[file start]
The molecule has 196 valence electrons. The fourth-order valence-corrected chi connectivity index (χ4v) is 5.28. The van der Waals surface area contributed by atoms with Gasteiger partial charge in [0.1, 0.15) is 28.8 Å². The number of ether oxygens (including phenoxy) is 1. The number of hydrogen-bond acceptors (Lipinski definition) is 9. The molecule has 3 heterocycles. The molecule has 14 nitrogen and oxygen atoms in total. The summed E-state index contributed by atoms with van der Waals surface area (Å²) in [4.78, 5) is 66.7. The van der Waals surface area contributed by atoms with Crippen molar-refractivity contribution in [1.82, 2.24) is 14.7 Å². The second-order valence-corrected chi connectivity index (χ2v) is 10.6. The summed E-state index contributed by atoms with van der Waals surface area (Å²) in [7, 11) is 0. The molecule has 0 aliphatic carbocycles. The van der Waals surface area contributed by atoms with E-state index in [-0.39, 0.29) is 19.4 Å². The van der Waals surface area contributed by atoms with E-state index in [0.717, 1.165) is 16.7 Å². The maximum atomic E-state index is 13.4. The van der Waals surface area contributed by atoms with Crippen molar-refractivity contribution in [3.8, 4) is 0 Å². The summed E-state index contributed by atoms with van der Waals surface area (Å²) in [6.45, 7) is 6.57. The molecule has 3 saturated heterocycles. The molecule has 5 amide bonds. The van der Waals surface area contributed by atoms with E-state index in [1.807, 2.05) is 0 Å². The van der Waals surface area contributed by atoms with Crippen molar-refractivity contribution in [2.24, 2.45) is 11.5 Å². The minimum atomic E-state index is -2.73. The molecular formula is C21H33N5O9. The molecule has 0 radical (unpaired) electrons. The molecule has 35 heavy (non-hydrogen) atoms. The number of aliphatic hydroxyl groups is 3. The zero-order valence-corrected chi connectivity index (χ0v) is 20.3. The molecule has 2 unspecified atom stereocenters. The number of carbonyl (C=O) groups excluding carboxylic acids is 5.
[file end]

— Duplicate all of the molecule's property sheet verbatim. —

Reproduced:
The molecule has 196 valence electrons. The fourth-order valence-corrected chi connectivity index (χ4v) is 5.28. The van der Waals surface area contributed by atoms with Gasteiger partial charge in [0.1, 0.15) is 28.8 Å². The number of ether oxygens (including phenoxy) is 1. The number of hydrogen-bond acceptors (Lipinski definition) is 9. The molecule has 3 heterocycles. The molecule has 14 nitrogen and oxygen atoms in total. The summed E-state index contributed by atoms with van der Waals surface area (Å²) in [4.78, 5) is 66.7. The van der Waals surface area contributed by atoms with Crippen molar-refractivity contribution in [1.82, 2.24) is 14.7 Å². The second-order valence-corrected chi connectivity index (χ2v) is 10.6. The summed E-state index contributed by atoms with van der Waals surface area (Å²) in [7, 11) is 0. The molecule has 0 aliphatic carbocycles. The van der Waals surface area contributed by atoms with E-state index in [-0.39, 0.29) is 19.4 Å². The van der Waals surface area contributed by atoms with E-state index in [0.717, 1.165) is 16.7 Å². The maximum atomic E-state index is 13.4. The van der Waals surface area contributed by atoms with Crippen molar-refractivity contribution in [3.8, 4) is 0 Å². The summed E-state index contributed by atoms with van der Waals surface area (Å²) in [6.45, 7) is 6.57. The molecule has 3 saturated heterocycles. The molecule has 5 amide bonds. The van der Waals surface area contributed by atoms with E-state index in [1.807, 2.05) is 0 Å². The van der Waals surface area contributed by atoms with Crippen molar-refractivity contribution in [2.24, 2.45) is 11.5 Å². The minimum atomic E-state index is -2.73. The molecular formula is C21H33N5O9. The molecule has 0 radical (unpaired) electrons. The molecule has 35 heavy (non-hydrogen) atoms. The number of aliphatic hydroxyl groups is 3. The zero-order valence-corrected chi connectivity index (χ0v) is 20.3. The molecule has 2 unspecified atom stereocenters. The number of carbonyl (C=O) groups excluding carboxylic acids is 5.